This condition is a stretching or tearing of the volar plate, which can allow the finger to hyperextend and can interfere with normal hand function. The volar plate is a strong ligamentous structure on the underside of the finger at the point where the proximal and middle phalanx bones meet, called the proximal interphalangeal joint (or PIP joint). The volar plate keeps the finger from bending backwards at the PIP joint, and, together with the collateral ligaments, stabilizes the PIP joint from displacement.

Volar plate injuries can be caused by disease or trauma. Diseases such as rheumatoid arthritis can weaken and loosen the volar plate, leaving it susceptible to injury. Trauma to the finger, such as breaking a fall with an outstretched hand or catching a ball during athletic activity, can hyperextend or dislocate a finger and tear or rupture its volar plate and one or both of the collateral ligaments. In some cases, the bone at the attachment of the volar plate may fracture and be pulled away.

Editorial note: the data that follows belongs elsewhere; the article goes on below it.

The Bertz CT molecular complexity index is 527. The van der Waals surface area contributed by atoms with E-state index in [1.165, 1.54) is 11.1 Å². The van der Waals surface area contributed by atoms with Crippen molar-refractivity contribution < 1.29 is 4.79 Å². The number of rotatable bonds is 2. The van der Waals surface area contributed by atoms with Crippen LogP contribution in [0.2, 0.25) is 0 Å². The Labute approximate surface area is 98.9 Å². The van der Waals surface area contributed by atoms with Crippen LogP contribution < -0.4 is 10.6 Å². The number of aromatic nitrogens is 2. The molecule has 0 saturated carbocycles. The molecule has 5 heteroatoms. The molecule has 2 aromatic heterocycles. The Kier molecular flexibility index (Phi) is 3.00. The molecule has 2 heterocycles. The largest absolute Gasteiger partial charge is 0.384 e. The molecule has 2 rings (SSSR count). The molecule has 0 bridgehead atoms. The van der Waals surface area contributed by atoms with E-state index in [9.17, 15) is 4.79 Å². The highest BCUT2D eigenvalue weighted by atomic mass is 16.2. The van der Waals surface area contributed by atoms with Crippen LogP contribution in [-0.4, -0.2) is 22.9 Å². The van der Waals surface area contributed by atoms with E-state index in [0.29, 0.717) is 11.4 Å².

Symptoms of a volar plate injury include pain and swelling at the joint, tenderness on the palmar side of the joint, and joint instability. If the finger is dislocated, it may be noticeably out of alignment.

Most volar plate injuries can be treated with a flexed finger splint, followed by finger motion exercises and hand therapy. If the joint is unstable or a significant fracture has occurred, surgery will be required.